Number seven, this does mean that a wife sets a pattern for others to respect her husband. Let me ask you this: if Mom disrespects Dad in front of the kids, are they going to respect Dad? No. If the wife disrespects the husband in front of his coworkers, will they respect the husband? No. No. Women who publicly disrespect their husbands encourage others to disrespect their husbands. And this doesn’t mean you don’t disagree with your husband but you do so respectfully, privately.
You ladies don’t, perhaps, understand this, but when you disrespect, cut down your husband in front of others, he’s in a lose-lose scenario, because if he argues back, he’s being mean; if he doesn’t argue back, he’s being weak. He’s in a lose-lose. Men with men, it’s not like this. You disrespect me, we can talk about that, right? We can actually have a bit of a debate about that. But with your wife, I’m in a bad position. Either I respond and I’m a mean husband, I don’t respond and I’m a weak husband. The book of Proverbs talks about certain kinds of women. They’re quarrelsome. They’re a nag.
In the history of Mars Hill, I’ve emphasized men, and I’ve rebuked men. Well, in the name of equality, let me now do the same for the ladies, OK? Because we believe in equality. We believe that women should be offended equally as men, right? And some women—you’re a nag. You’re disrespectful. You’re quarrelsome. Being married to you is like a life sentence, and the guy’s just scratching on his wall every day, “One more day. Just one more day.” Proverbs talks about certain women—they’re like a dripping faucet. You ever tried to sleep with a dripping faucet? Plunk, plunk, plunk, plunk, plunk. It’s what we use to torture people who are prisoners of war. A wife is like that. She just—boom, boom, boom, boom.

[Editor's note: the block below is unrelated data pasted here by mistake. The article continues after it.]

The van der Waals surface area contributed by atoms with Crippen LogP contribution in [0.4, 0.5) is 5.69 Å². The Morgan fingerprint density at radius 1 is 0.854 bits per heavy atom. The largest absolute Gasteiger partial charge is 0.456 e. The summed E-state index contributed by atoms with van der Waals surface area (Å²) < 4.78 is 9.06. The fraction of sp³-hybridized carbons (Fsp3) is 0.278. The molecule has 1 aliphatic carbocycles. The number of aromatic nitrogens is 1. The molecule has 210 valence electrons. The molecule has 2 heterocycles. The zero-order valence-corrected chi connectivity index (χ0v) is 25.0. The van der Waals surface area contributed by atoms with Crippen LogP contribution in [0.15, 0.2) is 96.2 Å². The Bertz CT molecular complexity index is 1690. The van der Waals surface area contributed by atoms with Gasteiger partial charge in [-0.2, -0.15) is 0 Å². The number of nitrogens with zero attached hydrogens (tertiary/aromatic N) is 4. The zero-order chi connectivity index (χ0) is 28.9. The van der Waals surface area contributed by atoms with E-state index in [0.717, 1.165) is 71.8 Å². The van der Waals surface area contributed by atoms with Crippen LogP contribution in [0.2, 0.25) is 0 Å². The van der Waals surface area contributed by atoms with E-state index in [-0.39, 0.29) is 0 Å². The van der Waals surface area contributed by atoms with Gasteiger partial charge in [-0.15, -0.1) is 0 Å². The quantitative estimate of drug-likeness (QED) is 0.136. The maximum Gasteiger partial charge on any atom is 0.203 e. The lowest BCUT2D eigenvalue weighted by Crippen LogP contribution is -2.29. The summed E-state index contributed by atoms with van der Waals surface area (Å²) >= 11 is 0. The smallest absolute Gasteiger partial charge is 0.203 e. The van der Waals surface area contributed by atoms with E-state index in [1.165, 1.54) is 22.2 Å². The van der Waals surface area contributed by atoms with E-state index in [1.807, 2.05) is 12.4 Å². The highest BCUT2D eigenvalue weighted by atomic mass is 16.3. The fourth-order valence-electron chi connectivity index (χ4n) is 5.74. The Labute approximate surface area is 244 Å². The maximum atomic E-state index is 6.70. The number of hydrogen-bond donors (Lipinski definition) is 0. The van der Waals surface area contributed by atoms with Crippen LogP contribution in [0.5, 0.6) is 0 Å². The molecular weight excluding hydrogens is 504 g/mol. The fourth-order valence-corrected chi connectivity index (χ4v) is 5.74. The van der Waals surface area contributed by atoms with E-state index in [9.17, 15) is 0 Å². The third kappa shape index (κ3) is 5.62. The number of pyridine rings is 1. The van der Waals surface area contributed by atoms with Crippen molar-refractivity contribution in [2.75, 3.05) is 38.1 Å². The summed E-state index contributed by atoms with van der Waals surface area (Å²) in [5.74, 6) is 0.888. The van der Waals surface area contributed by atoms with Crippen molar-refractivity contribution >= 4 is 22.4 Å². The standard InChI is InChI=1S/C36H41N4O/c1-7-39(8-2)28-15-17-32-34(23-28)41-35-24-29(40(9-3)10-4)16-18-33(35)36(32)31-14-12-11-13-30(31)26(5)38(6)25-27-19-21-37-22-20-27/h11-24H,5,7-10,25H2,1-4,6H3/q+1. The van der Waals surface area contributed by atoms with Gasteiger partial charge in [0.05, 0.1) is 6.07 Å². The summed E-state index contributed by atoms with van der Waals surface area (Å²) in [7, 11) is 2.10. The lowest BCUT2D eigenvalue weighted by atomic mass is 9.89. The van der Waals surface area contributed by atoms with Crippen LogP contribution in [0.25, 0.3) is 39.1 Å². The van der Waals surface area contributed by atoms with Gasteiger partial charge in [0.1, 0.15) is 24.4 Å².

Some guys, then, they read Proverbs and they see the verse where it says, “It’s better to live on the corner of the roof than in the house with a quarrelsome and ill-tempered wife.” Guys are like, “Yes, I have camping gear, and I’m ready to apply the Word of God and just get my ladder, climb on my roof, set up my tent, and pull up my ladder.” OK? Some of you women are like, “I am not quarrelsome.” One for me, All right. One for me.
Number eight, it does help guard a woman’s tendency to distrust, to despise, to disrespect her husband. Let’s just say, from Genesis 3 where sin entered the world, the proclivity of the sons of Adam is to be cowards who just don’t follow through in their responsibilities, and the proclivity of the daughters of Eve is to disrespect the man and to take matters into their own hands. The result is the world in which we live, where marriage is not going well, and people are not staying together, and we’re in a real free fall and a crisis.